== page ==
Grateful Matt Shoemaker Considering Donning Protective Hat

Updated: February 22, 2017

Angels’ starting pitcher Matt Shoemaker was not able to make his last few starts last year due to being walloped in the head by a scorching 105 MPH line drive. Although the staff on hand did all they could to try to calm down the bleeding, it would not slow down. The righty had to thus undergo emergency surgery at a nearby facility to officially prevent it from continuing.

In a correspondence with the Good Morning America crew last autumn, Shoemaker admitted a hint of openness with respect to the idea of wearing a protective hat.

“‘If it feels and works like a baseball hat, I’d be definitely willing to wear it.’”

Of course, the use of the term “if” signifies that the merchandise would likely require some degree of general comfort. The Toronto Blue Jays’ J.A. Happ has actually consulted with a few vendors in the past as to potential solutions after experiencing a similarly traumatizing incident back in 2013. Alas, according to writer J.P. Hoornstra, “for the vast majority, no hat on the market offers both [comfort and protection].”

Hoornstra’s point is valid since an insufficient level of comfort would result in users having to make subtle adjustments to their normal windups and deliveries. In that event, it is possible that hitters would be at an advantage if, say, a hurler’s command was adversely affected. It certainly trickles down to the professionals someway, somehow developing the perfect, middle ground remedy.

Interestingly enough, Shoe may have located his match today. Reports from the OC Register’s Jeff Fletcher suggest that Shoemaker pitched a short BP session with a padded strip of plastic inserted into his hat. Shoemaker said not too long thereafter that the plastic piece did not have any negative effects on him. Several other models will still be tested in the next assortment of days, but it is relieving to learn that strides are being made here.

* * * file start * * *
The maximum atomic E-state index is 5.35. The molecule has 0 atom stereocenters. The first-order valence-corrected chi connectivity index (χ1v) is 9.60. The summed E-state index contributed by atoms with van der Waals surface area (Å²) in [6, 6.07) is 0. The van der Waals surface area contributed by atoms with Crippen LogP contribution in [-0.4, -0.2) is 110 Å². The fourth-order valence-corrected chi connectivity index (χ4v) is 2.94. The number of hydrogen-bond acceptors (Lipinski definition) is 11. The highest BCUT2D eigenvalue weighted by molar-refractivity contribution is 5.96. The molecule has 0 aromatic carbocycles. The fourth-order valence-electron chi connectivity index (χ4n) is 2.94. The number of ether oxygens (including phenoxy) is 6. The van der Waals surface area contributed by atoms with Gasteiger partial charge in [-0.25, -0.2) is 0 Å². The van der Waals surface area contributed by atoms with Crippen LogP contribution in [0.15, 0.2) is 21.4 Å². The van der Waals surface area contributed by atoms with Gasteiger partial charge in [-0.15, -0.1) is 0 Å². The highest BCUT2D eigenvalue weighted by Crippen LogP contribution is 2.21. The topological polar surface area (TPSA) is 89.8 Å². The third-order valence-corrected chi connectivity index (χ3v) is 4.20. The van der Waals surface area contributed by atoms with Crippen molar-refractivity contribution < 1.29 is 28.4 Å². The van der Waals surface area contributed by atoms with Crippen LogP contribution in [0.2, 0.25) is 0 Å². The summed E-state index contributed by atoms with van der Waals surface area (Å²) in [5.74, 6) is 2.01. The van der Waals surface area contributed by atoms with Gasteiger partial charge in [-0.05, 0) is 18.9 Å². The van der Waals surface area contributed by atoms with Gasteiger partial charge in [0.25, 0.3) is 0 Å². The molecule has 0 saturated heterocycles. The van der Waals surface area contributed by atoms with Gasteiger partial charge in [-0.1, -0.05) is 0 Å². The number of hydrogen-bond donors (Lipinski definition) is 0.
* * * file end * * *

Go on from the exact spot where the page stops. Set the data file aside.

Either way, what is every bit as positive to know is that Shoemaker’s mindset is in a good spot from an overall standpoint. In an article written earlier this month, Pedro Moura of The Los Angeles Times included the following parcel of information spoken of by Shoemaker.

“‘I like going out there and telling people my story: the fight, the hard work, all that stuff mixed together. Talking to people about it gives them the idea that, if it’s baseball or anything, whatever it is, just, please, work hard.’”

Such an approach is wonderful news to hear. It exemplifies, indeed, his story. The hard work is critical to focus on given that the harrowing injury could have been career threatening. Moura’s piece delves into this further by sharing some additional insight from Matt.

“‘I know how easily it could have been different, and that’s why I’m so thankful to God,’ Shoemaker said. ‘He had his hand on me that day, seriously.’”

Shoemaker’s ability to deeply digest the circumstances showcases one of the more universal truths out there that trumps the even the great game of baseball: the game of life. One can never necessarily predict and control every intricate detail it presents.

Whether Shoe ultimately chooses to slip on protective gear or not in 2017, it is tremendous that he vaulted his way past this barrier. It should make him a little more relaxed when the actual action comes to light.

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